August adoption may have been delayed due to delta variants

Economists predict that employers added 750,000 jobs in August, much less than in both June and July.

Washington — A series of strong employment over the past few months may have slowed in August, when the spread of the Delta variant discouraged some Americans from flying, shopping, and eating out.

According to data provider FactSet, economists predict that employers added 750,000 jobs in August.It represents a considerable profit, but is roughly below 940,000 jobs added in both June and July. Some analysts are more pessimistic and expect employment growth of less than 500,000.

But even many of those economists expect employment slowdowns to be short-lived. They say employers are still struggling to fill their jobs to meet growing consumer demand, The highest number of openings ever. The unemployment rate is projected to drop from 5.4% in July to 5.2% in August.

The government will issue a job report on Friday at 8:30 EST.

The latest numbers should provide some clues as to how strong recruitment will be for the rest of the year. A few months ago, many economists, along with Federal Reserve Board of Governors and White House officials, set a time for September and the months that followed to consistently return to a strong state from a short but severe pandemic recession. I was looking forward to it. ..

There was their hope that as vaccination became more widespread, more and more people would be eager to get a job as the risk of viral infection diminished. Schools and child care centers will be reopened, allowing more parents, especially women, to start looking for jobs.And with a $ 300 weekly federal unemployment supplement Set to expire next week, Federal Reserve Board Chairman Jerome Powell and others speculated that many of the unemployed would be looking for a job.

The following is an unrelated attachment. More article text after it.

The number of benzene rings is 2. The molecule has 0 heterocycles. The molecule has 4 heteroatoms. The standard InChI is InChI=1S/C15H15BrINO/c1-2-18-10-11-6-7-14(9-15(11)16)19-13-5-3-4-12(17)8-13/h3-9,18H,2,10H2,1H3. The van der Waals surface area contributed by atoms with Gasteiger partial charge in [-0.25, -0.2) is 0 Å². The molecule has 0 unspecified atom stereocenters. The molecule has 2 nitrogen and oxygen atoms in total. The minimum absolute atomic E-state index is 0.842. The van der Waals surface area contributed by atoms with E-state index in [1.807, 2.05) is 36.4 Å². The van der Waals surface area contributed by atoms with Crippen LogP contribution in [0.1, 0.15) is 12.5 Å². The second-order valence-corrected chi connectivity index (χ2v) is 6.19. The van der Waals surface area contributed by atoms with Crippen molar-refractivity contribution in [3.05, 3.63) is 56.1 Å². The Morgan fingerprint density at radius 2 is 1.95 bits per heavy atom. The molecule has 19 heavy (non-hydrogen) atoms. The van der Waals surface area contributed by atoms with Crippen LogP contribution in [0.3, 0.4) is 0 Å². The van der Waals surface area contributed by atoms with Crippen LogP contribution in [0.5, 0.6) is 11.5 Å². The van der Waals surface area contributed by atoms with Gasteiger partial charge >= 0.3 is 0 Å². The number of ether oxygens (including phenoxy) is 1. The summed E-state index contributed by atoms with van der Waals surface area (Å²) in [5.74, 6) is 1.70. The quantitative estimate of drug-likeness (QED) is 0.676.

All these trends help more companies fill more positions and mitigate complaints from companies about chronic labor shortages.

But now the epidemic of delta variants of the virus casts doubt on some of those expectations. Due to the surge in COVID cases in July and August, Americans are reducing their flight ticket purchases and hotel stays. After a full recovery in late June, restaurant meals were about 10% below pre-pandemic levels.

Several live shows including The rest of the concert on the country star Garth Brooks tour, was canceled. Companies are delaying their return to the office, threatening the survival of downtown restaurants, coffee shops and dry cleaners.

According to some academic studies, the abolition of the $ 300 weekly federal unemployment allowance in 25 states has not significantly increased the number of Americans seeking work. It suggests that companies will continue to struggle to find workers at the wages they are willing to pay for the next few months.

There are signs that many companies, especially those that do not belong to the public service industry, such as restaurants and bars, are still considering hiring. According to Indeed, the job listing website Indeed, the number of jobs available increased in August, especially in areas such as information technology and finance where many employees can work from home.

Wal-Mart announces Hire 20,000 people this week Expand supply chain and online shopping operations, including the work of order processors, drivers and managers.Amazon Said on wednesday We aim to fill 40,000 jobs in the United States, primarily technology and hourly positions.And Fidelity Investments Said to add 9,000 on Tuesday Work including customer service and IT.

In contrast, many manufacturers still suffer from supply bottlenecks. According to a survey by purchasing managers Factory production expanded last month Many companies complained that shortages of semiconductors and other components and delays in shipping increased costs and restricted production.

Studies show that Delta Variant has caused absenteeism in many factories, delaying factory employment as some manufacturers are unable to find enough workers.

Supply shortages also spurred inflation to surge, with consumer prices rising the most in July in 30 years, according to Fed-recommended measures. Increasing inflationary pressures, in turn, have contributed to a sharp decline in consumer confidence.

Still, consumers as a whole have accumulated significant savings built out of stimulus checks, stock market profits, and limited money opportunities during a pandemic. Many economists hope that these expanded savings will drive more spending in the coming months.

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